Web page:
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I've got two lists of entities: One that is the current state of the rows in the DB, the other is the changes that were made to the list. How do I audit the rows that were deleted, added, and the changes made to the entities? My audit table is used by all the entities.

Entity listeners and Callback methods look like a perfect fit, until you notice the sentence that says: A callback method must not invoke EntityManager or Query methods! Because of this restriction, I can collect audits, but I can't persist them to the database :(

My solution has been a complex algorithm to discover the audits.

If the entity is in the change list and has no key, it's an add

If the entity is in the db but not the changes list, it's a delete

If the entity is in both list, recursively compare their fields to find differences to audit (if any)

I collect these and insert them into the DB in the same transaction I merge the changes list. But I hate the fact that I'm writing this by hand. It seems like JPA should be able to do this logic for me.

One solution we've come up with is to use an Entity Listener that posts the audits to a JMS queue. The queue then inserts the audits into the database. But I don't like this solution because I think setting up a JMS queue is a pain. It's currently the best solution we've got though.


I'm using eclipselink (ideally, that's not relevant) and have found these two things that look helpful but the JMS queue is a better solution than them:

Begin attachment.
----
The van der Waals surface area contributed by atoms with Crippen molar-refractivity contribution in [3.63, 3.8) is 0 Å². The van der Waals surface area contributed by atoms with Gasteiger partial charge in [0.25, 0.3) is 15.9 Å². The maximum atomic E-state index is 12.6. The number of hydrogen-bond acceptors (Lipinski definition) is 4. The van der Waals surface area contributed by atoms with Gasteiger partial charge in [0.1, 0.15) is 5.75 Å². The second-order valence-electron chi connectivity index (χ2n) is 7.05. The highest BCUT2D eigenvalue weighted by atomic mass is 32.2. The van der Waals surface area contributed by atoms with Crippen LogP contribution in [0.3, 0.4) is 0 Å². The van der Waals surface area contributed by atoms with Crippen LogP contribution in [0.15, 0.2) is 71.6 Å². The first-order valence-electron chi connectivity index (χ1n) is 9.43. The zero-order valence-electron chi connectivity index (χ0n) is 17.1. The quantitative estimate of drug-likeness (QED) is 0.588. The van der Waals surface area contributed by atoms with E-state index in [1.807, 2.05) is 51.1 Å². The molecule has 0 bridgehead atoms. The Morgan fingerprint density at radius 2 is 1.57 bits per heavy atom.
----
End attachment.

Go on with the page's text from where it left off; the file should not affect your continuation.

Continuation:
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The EntityListener looks like a good approach since you are able to collect the audit information.

Have you tried persisting the information in a different transaction than the one persisting the changes? perhaps obtaining a reference to a Stateless EJB (assuming you are using EJBs) and using methods marked with @TransactionAttribute(TransactionAttributeType.REQUIRES_NEW). In this way the transaction persisting the original changes is put on hold while the transaction of the audit completes. Note that you will not be able to access the updated information in this separate audit transaction, since the original one has not committed yet.

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If I put it in a REQUIRES_NEW it'll still be using the entity manager which is what it says is forbidden. – Daniel Kaplan May 10 '13 at 22:18
    
You will be using a different instance of an EntityManager in another transaction, which creates a different persistence context than the one where the changes are living. I'm not sure if the note is because of some kind of problem in the current persistence context or if it forbids any kind of database interaction. – German May 10 '13 at 22:25

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